Monday, March 30, 2009

Old Ed

It happened every Friday evening, almost without fail, when the sun
resembled a giant orange and was starting to dip into the blue ocean.

Old Ed came strolling along the beach to his favorite pier. Clutched
in his bony hand was a bucket of shrimp. Ed walks out to the end of
the pier, where it seems he almost has the world to himself. The
glow of the sun is a golden bronze now.

Everybody's gone, except for a few joggers on the beach. Standing
out on the end of the pier, Ed is alone with his thoughts....and his
bucket of shrimp.

Before long, however, he is no longer alone. Up in the sky a
thousand white dots come screeching and squawking, winging their way
toward that lanky frame standing there on the end of the pier.

Before long, dozens of seagulls have enveloped him, their wings
fluttering and flapping wildly. Ed stands there tossing shrimp to
the hungry birds. As he does, if you listen closely, you can hear
him say with a smile, 'Thank you. Thank you.'
In a few short minutes the bucket is empty. But Ed doesn't leave.

He stands there lost in thought, as though transported to another
time and place. Invariably, one of the gulls lands on his
sea-bleached, weather-beaten hat - an old military hat he's been
wearing for years.

When he finally turns around and begins to walk back toward the
beach, a few of the birds hop along the pier with him until he gets
to the stairs, and then they, too, fly away. And old Ed quietly
makes his way down to the end of the beach and on home.

If you were sitting there on the pier with your fishing line in the
water, Ed might seem like 'a funny old duck,' as my dad used to say.
Or, 'a guy that's a sandwich shy of a picnic,' as my kids might say.
To onlookers, he's just another old codger, lost in his own weird
world, feeding the seagulls with a bucket full of shrimp.

To the onlooker, rituals can look either very strange or very empty.
They can seem altogether unimportant ...maybe even a lot of nonsense.

Old folks often do strange things, at least in the eyes of Boomers
and Busters.

Most of them would probably write Old Ed off, down there in Florida.
That's too bad. They'd do well to know him better.

His full name: Eddie Rickenbacker. He was a famous hero back in
World War II. On one of his flying missions across the Pacific, he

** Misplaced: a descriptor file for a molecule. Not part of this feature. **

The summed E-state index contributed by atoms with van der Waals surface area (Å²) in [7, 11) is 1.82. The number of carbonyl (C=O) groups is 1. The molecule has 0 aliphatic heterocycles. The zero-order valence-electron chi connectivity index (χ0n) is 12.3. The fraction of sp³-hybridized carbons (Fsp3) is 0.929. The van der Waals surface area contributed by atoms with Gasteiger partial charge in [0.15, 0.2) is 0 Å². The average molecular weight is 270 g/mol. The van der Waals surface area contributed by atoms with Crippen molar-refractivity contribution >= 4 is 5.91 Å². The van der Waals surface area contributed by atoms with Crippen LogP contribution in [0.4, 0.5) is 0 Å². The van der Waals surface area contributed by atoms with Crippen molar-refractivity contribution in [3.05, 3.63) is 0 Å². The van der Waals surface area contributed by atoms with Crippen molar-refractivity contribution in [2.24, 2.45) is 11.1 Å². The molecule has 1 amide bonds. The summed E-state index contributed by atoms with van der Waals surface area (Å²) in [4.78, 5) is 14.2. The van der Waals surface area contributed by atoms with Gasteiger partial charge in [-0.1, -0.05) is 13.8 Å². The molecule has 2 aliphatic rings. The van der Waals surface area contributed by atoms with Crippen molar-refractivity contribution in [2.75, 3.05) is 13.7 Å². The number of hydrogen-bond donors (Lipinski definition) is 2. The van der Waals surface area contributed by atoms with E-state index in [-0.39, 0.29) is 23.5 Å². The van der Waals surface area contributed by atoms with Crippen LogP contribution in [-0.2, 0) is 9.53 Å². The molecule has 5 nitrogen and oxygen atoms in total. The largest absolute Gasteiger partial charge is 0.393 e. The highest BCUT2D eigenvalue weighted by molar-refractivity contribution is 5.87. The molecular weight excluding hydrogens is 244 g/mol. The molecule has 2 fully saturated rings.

and his seven-member crew went down. Miraculously, all of the men
survived, crawled out of their plane, and climbed into a life raft.

Captain Rickenbacker and his crew floated for days on the rough
waters of the Pacific. They fought the sun. They fought sharks. Most
of all, they fought hunger. By the eighth day their rations ran out.
No food. No water. They were hundreds of miles from land and no one
knew where they were.

They needed a miracle. That afternoon they had a simple devotional
service and prayed for a miracle. They tried to nap. Eddie leaned
back and pulled his military cap over his nose. Time dragged. All he
could hear was the slap of the waves against the raft.

Suddenly, Eddie felt something land on the top of his cap. It was a

Old Ed would later describe how he sat perfectly still, planning his
next move. With a flash of his hand and a squawk from the gull, he
managed to grab it and wring its neck. He tore the feathers off, and
he and his starving crew made a meal - a very slight meal for eight
men - of it. Then they used the intestines for bait. With it, they
caught fish, which gave them food and more bait......and the cycle
continued. With that simple survival technique, they were able to
endure the rigors of the sea until they were found and rescued.
(after 24 days at sea...)

Eddie Rickenbacker lived many years beyond that ordeal, but he never
forgot the sacrifice of that first lifesaving seagull. And he never
stopped saying, 'Thank you.' That's why almost every Friday night he
would walk to the end of the pier with a bucket full of shrimp and a
heart full of gratitude.

Reference: (Max Lucado, In The Eye of the Storm, pp.221, 225-226)

PS: Eddie was also an Ace in WW I and started Eastern Airlines.

* * * * * * * ** * * * *

Rickenbacker was a pilot during WW I who became an ace and was presented with The Medal of Honor. He went on to be a race car driver, an aviation consultant, and airline executive. He brought together two existing airlines to become Eastern airlines that went on to become a major presence in commercial aviation.

* * * * * * * * * * * * * * * * *

See our Squidoo Lens, "Tidbits of Military History" at: Tidbits of Military History

Penny and Doug
Penny's Antiques & Wedgwood Pantry

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